Patient education instructions comprise identification of one or more patient education references, articles and literature relating to healthcare and the patient. Follow-up care instructions comprise identification of a time-period for follow-up by the patient and name and contact information of a suggested healthcare provider. Follow-up appointment instructions may comprise scheduled follow-up appointments for the patient, including place, time and date of the follow-up appointment. Prescription instructions may comprise suggested drugs or treatment for the patient, dosage amount, time and instructions, possible contraindications, side-effects, generic equivalents and other prescription information.

TABLE 1
QualifierSuggested Discharge Instructions
Diagnosis Code 786.5Follow-Up Care Instruction: Seek follow-up
(Chest Pain)appointment in 3–5 days of discharge date
Patient Education Instruction: Maintain low
salt diet, provide chest pain prevention print-
out
Prescription Instruction: 1 patch per day of
Nitroglycerin
Follow-up Appointment Instruction: Access
scheduling application to schedule
appointment close to home with 5 days of
discharge date

As shown in FIG. 2, the discharge manager 204 is capable of communicating with patient records 206, suggested discharge instructions 210 and discharge qualifiers 212, for example, for the suggested discharge instructions for a patient. Patient data from patient records 206 are compared with the discharge qualifiers 212 to suggest appropriate discharge instructions 210 for the patient.

By way of example and not by limitation, the discharge manager 204 accesses patient records 206 and determines that a patient has chest pain diagnosis code 786.5 as shown in Table 1. The discharge manager accesses discharge qualifiers 212 and determines that patients with chest pain diagnosis code 786.5 qualify for suggested patient education instructions, follow-up care instructions, follow-up appointment instructions and prescription instructions 210.

For example, if the patient has chest pain diagnosis code 786.5 it is determined that the patient qualifies for suggested patient education instructions for maintaining a low salt diet and prevent chest pain. Furthermore, chest pain diagnosis code 786.5 qualifies the patient for chest pain suggested follow-up care discharge instructions. It is determined that the patient should be provided with suggested follow-up care instructions which indicate that the patient should follow up with a physician in 3-5 days.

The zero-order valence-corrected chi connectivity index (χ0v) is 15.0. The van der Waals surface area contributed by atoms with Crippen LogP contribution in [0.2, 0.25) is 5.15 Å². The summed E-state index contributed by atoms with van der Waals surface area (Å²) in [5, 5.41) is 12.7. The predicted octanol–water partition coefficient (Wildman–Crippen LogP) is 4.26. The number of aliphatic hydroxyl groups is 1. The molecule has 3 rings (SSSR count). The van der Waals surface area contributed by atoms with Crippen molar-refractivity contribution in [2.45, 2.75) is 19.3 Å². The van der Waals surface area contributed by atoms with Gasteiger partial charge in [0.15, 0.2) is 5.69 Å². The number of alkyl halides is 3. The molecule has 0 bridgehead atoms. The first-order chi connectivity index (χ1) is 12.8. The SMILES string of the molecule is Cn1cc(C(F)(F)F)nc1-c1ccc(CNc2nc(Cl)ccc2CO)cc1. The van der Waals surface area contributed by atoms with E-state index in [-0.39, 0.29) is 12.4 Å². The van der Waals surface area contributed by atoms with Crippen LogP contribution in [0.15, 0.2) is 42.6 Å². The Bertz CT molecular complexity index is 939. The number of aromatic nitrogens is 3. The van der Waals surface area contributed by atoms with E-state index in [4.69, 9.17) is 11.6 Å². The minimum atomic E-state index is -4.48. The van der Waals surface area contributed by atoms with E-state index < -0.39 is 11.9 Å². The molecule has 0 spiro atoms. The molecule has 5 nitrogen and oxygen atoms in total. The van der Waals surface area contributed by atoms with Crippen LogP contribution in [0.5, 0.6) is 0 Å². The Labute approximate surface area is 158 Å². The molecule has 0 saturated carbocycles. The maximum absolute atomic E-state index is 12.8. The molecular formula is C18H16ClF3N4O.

Furthermore, a patient that has chest pain diagnosis code 786.5 qualifies for suggested follow-up appointment instructions. For instance with reference to Table 1, suggested discharge follow-up appointment instructions provide a date and time to meet with a physician (e.g. 11:00 A.M. on Dec. 5, 2006). A scheduling application 214 may be accessed to determine an appropriate date, time and location for a follow-up appointment. A chest pain diagnosis code 786.5 qualifies the patient for suggested prescription instructions at discharge. It is determined that the patient with a diagnosis code of 786.5 should be provided with suggested patient discharge prescription instructions including the prescription and dosage amount to treat the heart condition (e.g. 1-Patch per day of Nitroglycerin).

In an alternative example, the discharge qualifier 212 includes data identifying the patient as a smoker. The discharge manager 204 accesses patient records 206 and determines that a patient is a smoker. The discharge manager 204 accesses discharge qualifiers 212 and determines that being a smoker qualifies a patient for suggested patient education discharge instructions 210, such as smoking cessation education.